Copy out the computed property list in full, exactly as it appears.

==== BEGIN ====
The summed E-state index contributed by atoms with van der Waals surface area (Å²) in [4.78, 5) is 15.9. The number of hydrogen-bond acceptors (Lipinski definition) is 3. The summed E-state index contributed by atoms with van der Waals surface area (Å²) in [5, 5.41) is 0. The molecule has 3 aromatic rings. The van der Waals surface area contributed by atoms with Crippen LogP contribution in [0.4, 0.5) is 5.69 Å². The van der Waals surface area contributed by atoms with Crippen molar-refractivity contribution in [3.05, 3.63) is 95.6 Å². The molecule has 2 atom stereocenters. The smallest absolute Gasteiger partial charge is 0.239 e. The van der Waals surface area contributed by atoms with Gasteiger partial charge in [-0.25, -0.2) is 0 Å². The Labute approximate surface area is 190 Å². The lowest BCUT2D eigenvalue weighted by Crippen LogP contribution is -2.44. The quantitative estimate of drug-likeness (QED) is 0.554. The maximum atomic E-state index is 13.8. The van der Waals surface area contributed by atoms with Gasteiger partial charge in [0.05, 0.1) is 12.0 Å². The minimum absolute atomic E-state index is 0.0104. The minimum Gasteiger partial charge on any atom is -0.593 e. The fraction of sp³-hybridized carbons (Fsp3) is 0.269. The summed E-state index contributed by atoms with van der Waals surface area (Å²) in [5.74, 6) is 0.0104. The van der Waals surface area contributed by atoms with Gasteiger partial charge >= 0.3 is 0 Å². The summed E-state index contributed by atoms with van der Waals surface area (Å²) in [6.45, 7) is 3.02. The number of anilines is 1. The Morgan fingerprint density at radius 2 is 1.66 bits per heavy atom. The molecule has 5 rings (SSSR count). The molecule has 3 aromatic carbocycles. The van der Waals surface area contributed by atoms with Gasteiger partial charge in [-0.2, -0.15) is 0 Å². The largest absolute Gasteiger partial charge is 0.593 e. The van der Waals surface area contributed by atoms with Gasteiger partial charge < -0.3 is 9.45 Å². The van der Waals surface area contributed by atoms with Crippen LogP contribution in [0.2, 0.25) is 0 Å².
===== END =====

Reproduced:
The summed E-state index contributed by atoms with van der Waals surface area (Å²) in [4.78, 5) is 15.9. The number of hydrogen-bond acceptors (Lipinski definition) is 3. The summed E-state index contributed by atoms with van der Waals surface area (Å²) in [5, 5.41) is 0. The molecule has 3 aromatic rings. The van der Waals surface area contributed by atoms with Crippen LogP contribution in [0.4, 0.5) is 5.69 Å². The van der Waals surface area contributed by atoms with Crippen molar-refractivity contribution in [3.05, 3.63) is 95.6 Å². The molecule has 2 atom stereocenters. The smallest absolute Gasteiger partial charge is 0.239 e. The van der Waals surface area contributed by atoms with Gasteiger partial charge in [-0.25, -0.2) is 0 Å². The Labute approximate surface area is 190 Å². The lowest BCUT2D eigenvalue weighted by Crippen LogP contribution is -2.44. The quantitative estimate of drug-likeness (QED) is 0.554. The maximum atomic E-state index is 13.8. The van der Waals surface area contributed by atoms with Gasteiger partial charge in [0.05, 0.1) is 12.0 Å². The minimum absolute atomic E-state index is 0.0104. The minimum Gasteiger partial charge on any atom is -0.593 e. The fraction of sp³-hybridized carbons (Fsp3) is 0.269. The summed E-state index contributed by atoms with van der Waals surface area (Å²) in [5.74, 6) is 0.0104. The van der Waals surface area contributed by atoms with Gasteiger partial charge >= 0.3 is 0 Å². The summed E-state index contributed by atoms with van der Waals surface area (Å²) in [6.45, 7) is 3.02. The number of anilines is 1. The Morgan fingerprint density at radius 2 is 1.66 bits per heavy atom. The molecule has 5 rings (SSSR count). The molecule has 3 aromatic carbocycles. The van der Waals surface area contributed by atoms with Gasteiger partial charge in [-0.2, -0.15) is 0 Å². The largest absolute Gasteiger partial charge is 0.593 e. The van der Waals surface area contributed by atoms with Gasteiger partial charge < -0.3 is 9.45 Å². The van der Waals surface area contributed by atoms with Crippen LogP contribution in [0.2, 0.25) is 0 Å².